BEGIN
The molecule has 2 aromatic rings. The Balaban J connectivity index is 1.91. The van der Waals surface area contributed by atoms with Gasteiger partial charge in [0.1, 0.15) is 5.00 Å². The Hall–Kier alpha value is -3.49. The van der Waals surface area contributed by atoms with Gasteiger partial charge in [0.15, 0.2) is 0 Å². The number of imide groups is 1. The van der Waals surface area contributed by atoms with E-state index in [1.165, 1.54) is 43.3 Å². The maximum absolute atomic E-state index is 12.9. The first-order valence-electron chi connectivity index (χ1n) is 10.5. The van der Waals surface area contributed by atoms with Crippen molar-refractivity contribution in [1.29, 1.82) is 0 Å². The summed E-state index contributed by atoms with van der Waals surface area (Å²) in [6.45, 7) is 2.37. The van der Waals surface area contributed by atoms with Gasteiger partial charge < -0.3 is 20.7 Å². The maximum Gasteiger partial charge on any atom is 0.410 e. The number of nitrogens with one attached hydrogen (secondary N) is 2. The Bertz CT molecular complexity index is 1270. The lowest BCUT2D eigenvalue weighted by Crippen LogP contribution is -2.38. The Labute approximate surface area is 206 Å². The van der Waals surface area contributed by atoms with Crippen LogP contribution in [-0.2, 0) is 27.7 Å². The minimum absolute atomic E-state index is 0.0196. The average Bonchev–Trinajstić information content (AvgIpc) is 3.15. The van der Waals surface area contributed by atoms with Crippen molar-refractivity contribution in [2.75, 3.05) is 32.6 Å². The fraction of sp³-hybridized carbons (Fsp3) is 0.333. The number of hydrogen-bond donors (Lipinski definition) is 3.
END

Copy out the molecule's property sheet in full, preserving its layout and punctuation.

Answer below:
The molecule has 2 aromatic rings. The Balaban J connectivity index is 1.91. The van der Waals surface area contributed by atoms with Gasteiger partial charge in [0.1, 0.15) is 5.00 Å². The Hall–Kier alpha value is -3.49. The van der Waals surface area contributed by atoms with Gasteiger partial charge in [0.15, 0.2) is 0 Å². The number of imide groups is 1. The van der Waals surface area contributed by atoms with E-state index in [1.165, 1.54) is 43.3 Å². The maximum absolute atomic E-state index is 12.9. The first-order valence-electron chi connectivity index (χ1n) is 10.5. The van der Waals surface area contributed by atoms with Crippen molar-refractivity contribution in [1.29, 1.82) is 0 Å². The summed E-state index contributed by atoms with van der Waals surface area (Å²) in [6.45, 7) is 2.37. The van der Waals surface area contributed by atoms with Gasteiger partial charge < -0.3 is 20.7 Å². The maximum Gasteiger partial charge on any atom is 0.410 e. The number of nitrogens with one attached hydrogen (secondary N) is 2. The Bertz CT molecular complexity index is 1270. The lowest BCUT2D eigenvalue weighted by Crippen LogP contribution is -2.38. The Labute approximate surface area is 206 Å². The van der Waals surface area contributed by atoms with Crippen LogP contribution in [-0.2, 0) is 27.7 Å². The minimum absolute atomic E-state index is 0.0196. The average Bonchev–Trinajstić information content (AvgIpc) is 3.15. The van der Waals surface area contributed by atoms with Crippen molar-refractivity contribution in [2.75, 3.05) is 32.6 Å². The fraction of sp³-hybridized carbons (Fsp3) is 0.333. The number of hydrogen-bond donors (Lipinski definition) is 3.